There are a lot of people I sort-of-know through blogging, and once in a while I have an opportunity to be of some help. Here’s one. Please consider following this link to http://www.change.org and signing the petition. He is asking his state’s supreme court to hear an appeal filed on behalf of his late nephew, who appears to be the victim of a horrible miscarriage of justice. Thanks!
This book has a gained a small measure of notoriety because its cover appeared in a few places in pop culture and because professional moron Glenn Beck singled it out as a destructive force in American culture. However I can’t imagine many people reading this — it is essentially a short work of philosophy that looks at how twentieth and twentieth-first century horror (in fiction, films, and music) might help us comprehend the unthinkable world we now face: the world that might be: the world after human extinction. (I am reminded of the ancient skeptical quip that just as we do not fear the nonexistence we enjoyed before we were conceived or born, we should not fear the nonexistence that follows our death, but Thacker would probably want to say: The individual’s nonexistence is one thing, the nonexistence of humanity, perhaps even of rationality, is another.)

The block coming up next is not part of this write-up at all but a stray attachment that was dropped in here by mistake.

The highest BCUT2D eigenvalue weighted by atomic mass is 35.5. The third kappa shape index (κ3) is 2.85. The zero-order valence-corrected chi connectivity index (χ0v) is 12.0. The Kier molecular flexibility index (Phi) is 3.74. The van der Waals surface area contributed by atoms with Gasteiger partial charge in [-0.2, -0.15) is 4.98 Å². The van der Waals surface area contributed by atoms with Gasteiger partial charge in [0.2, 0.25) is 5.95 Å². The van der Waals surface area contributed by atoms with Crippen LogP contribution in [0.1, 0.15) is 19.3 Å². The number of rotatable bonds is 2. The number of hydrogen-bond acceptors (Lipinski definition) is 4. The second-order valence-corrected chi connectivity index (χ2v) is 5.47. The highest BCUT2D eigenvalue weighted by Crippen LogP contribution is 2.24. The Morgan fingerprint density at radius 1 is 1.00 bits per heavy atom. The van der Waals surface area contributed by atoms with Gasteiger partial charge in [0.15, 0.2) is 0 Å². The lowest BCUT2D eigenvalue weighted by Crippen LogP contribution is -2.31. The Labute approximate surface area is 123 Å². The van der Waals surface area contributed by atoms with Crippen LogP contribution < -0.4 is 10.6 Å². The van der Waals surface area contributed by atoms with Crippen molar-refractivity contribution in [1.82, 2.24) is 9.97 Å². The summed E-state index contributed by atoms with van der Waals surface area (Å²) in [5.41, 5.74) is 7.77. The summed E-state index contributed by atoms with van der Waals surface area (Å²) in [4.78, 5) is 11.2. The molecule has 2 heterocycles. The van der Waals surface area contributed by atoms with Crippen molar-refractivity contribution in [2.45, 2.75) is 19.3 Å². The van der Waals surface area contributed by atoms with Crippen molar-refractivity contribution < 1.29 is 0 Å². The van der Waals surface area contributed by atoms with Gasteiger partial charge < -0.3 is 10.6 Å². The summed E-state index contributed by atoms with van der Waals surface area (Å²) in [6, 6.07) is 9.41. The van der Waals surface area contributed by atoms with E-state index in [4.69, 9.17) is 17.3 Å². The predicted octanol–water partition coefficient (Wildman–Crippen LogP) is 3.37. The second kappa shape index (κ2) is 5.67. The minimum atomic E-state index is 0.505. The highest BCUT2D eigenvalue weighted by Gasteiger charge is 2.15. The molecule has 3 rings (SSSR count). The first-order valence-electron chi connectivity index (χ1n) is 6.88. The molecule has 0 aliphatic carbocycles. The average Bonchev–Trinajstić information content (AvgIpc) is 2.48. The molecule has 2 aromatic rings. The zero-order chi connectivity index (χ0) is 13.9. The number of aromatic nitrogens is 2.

Thacker’s basic idea is subtle and difficult to paraphrase. If I am understanding him (and as someone who studied philosophy pretty extensively, and in particular a lot of nihilism, as well as someone interested in or familiar with most of the writers he uses to illustrate or explore his ideas, I may be among the relative small minority of people who actually comprise his audience) — if I understand this book, the first premise is that we need to distinguish among three “worlds”: the world-for-us, the world-in-itself, and the world-without-us. (For my money this distinction alone was worth the price of reading this short but difficult book.)
Briefly, the world-for-us is the world understood instrumentally*, the world as something for our use as humans; the world in relation to humans. This concept of the world is most fiercely promoted in myth and religion, but it is also how we usually think of the world in our everyday interactions with it. Thacker uses the generic term “World” for this world.